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Some critics assailed the ethics reform bill that Congress just passed because they said it weakened the rules on disclosing who sponsors special-interest earmarks. Quietly tucked into larger, more complex legislation, earmarks typically benefit a particular project, company, community or organization, often those with special political influence.
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It's true that letting the Senate's leader determine what is or is not an earmark could gut the power of the reform. Nonetheless, the change, combined with today's public notoriety associated with earmarks, should help limit abuses. Earmarks would have to be publicly disclosed, including the sponsor's name, 48 hours in advance. Sponsors also have to attest that they do not get any special benefit from their action.
That federal rule will be a vast improvement over how earmarks are handled in the Alaska Legislature. This year's capital budget had hundreds of earmarks, including many that popped up at the last minute. The flood of underscrutinized spending helped lead Gov. Sarah Palin to veto $231 million from the capital budget.
Gov. Palin and the public could pressure the Alaska Legislature to pass a law cracking down on earmarks, but in practice it might well be a pointless exercise.
Legislators are free to turn around and ignore the anti-earmark rules with impunity. Alaska courts won't enforce the Legislature's own procedural laws against the Legislature in deference to the constitutional separation of powers. (That's why the Legislature was able to ignore the state's open-meetings law for years. Eventually, lawmakers voted to exempt themselves from the law altogether.)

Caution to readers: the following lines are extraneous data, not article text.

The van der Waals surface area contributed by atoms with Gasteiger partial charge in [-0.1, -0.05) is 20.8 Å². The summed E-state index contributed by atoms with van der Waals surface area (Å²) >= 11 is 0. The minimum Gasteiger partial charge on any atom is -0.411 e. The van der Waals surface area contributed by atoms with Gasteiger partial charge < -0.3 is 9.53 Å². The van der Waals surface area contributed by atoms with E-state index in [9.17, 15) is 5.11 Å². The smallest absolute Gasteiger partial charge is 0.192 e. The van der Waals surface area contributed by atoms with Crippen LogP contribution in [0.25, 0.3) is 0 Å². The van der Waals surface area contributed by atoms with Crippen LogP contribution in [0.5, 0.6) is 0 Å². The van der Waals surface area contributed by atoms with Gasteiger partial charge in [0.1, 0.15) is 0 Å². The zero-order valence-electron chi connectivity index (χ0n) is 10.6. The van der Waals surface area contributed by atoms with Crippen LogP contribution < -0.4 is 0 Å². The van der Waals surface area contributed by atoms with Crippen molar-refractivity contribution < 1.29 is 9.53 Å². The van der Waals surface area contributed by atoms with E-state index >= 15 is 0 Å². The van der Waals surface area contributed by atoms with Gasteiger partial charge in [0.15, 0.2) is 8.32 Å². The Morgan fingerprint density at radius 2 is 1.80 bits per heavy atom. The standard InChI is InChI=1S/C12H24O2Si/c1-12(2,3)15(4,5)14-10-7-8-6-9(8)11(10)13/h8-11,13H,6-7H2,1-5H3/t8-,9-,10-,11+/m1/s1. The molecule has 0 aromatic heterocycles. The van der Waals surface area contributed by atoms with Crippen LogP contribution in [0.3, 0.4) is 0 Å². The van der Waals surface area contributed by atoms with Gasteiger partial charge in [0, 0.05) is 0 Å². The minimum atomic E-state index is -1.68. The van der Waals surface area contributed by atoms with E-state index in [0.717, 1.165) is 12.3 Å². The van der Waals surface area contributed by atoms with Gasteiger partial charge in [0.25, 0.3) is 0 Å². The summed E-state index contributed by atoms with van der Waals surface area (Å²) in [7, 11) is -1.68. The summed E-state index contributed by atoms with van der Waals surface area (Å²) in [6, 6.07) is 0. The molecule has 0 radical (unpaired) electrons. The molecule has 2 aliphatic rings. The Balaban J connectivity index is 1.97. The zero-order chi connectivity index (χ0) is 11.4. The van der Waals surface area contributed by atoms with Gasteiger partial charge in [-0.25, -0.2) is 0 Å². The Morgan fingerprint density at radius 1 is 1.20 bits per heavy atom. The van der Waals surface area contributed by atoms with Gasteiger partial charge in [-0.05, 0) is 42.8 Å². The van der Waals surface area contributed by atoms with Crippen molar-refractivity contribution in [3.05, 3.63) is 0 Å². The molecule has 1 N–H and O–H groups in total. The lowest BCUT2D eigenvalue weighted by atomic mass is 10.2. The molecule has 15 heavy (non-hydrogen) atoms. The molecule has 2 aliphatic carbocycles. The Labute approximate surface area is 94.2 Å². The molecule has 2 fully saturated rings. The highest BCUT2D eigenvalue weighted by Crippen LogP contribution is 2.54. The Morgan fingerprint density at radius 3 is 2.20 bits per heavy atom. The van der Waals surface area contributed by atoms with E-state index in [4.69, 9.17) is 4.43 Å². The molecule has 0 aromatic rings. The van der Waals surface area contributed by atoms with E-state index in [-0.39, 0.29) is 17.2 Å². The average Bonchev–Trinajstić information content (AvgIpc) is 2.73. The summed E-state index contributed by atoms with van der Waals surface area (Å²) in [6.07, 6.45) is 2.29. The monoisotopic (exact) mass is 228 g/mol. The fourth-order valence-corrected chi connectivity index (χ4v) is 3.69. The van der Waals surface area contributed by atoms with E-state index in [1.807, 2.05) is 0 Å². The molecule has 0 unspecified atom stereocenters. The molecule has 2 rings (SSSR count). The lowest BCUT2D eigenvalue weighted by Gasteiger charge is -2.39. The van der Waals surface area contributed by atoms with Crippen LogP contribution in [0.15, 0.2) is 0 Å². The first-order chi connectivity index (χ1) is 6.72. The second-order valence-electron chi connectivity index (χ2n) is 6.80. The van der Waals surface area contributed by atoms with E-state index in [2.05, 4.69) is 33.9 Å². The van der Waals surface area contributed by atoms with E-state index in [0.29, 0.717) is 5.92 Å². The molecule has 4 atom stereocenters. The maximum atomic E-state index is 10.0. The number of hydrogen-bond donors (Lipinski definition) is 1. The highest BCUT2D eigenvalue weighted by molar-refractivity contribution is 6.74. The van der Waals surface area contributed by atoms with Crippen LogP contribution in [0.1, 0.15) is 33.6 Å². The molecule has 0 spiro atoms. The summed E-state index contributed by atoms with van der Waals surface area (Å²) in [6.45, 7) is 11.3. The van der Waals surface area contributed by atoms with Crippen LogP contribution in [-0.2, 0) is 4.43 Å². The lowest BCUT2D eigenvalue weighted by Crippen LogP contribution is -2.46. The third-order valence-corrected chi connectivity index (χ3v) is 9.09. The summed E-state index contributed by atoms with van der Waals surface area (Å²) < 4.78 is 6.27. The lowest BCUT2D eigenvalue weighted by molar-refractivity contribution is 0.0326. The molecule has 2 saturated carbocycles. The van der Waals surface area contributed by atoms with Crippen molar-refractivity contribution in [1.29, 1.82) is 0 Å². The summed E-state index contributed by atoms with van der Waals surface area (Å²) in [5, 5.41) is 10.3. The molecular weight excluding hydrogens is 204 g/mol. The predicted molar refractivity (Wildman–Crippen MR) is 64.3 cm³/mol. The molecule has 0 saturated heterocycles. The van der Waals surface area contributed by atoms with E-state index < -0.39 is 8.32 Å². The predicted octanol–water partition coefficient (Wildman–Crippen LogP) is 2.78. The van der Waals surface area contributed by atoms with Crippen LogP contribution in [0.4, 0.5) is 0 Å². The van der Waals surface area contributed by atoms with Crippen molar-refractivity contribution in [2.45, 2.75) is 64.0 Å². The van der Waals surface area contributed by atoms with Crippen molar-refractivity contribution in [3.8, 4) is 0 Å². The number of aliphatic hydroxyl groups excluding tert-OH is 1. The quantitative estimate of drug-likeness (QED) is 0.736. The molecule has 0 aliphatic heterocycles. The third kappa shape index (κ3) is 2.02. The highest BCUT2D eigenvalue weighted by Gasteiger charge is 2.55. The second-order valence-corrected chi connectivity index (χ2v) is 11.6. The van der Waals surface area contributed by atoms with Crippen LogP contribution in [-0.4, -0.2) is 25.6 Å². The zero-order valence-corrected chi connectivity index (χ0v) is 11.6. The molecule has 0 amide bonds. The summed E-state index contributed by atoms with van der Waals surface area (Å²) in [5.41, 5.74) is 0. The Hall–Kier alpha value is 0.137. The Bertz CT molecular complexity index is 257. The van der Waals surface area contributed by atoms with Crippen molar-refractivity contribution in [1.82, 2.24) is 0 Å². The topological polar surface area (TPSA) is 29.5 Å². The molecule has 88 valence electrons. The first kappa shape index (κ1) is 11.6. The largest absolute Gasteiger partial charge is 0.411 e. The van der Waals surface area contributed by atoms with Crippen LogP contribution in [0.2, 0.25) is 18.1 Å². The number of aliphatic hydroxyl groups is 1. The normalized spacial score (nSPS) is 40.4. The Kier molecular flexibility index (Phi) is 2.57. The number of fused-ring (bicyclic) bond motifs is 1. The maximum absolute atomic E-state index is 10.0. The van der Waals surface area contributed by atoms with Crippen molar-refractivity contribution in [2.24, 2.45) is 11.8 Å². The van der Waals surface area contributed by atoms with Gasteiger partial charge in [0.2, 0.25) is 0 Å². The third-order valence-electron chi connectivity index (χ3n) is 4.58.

To give courts enforcement power on earmarks would take an amendment to the Alaska Constitution. That amendment might say:
"No appropriation may be signed into law unless the proposed item appears in a bill introduced and published at least 30 days before the budget is passed. Appropriations for emergencies and disasters declared by the governor are exempt."
Such an amendment would give courts the power to strike down earmarks and other dubious appropriations that pop out at the last minute.
There's only one catch: Any constitutional amendment limiting earmarks has to pass each house of the Legislature. By a two-thirds vote, no less. Voters cannot bypass the Legislature and amend the constitution by initiative. A relative handful of legislators can strangle any constitutional amendment.
That's why Alaska has no enforceable open-meetings rule for the Legislature. And that's why it will take unrelenting, heavy pressure from Alaskans and Gov. Palin to produce any enforceable earmark reform in Juneau.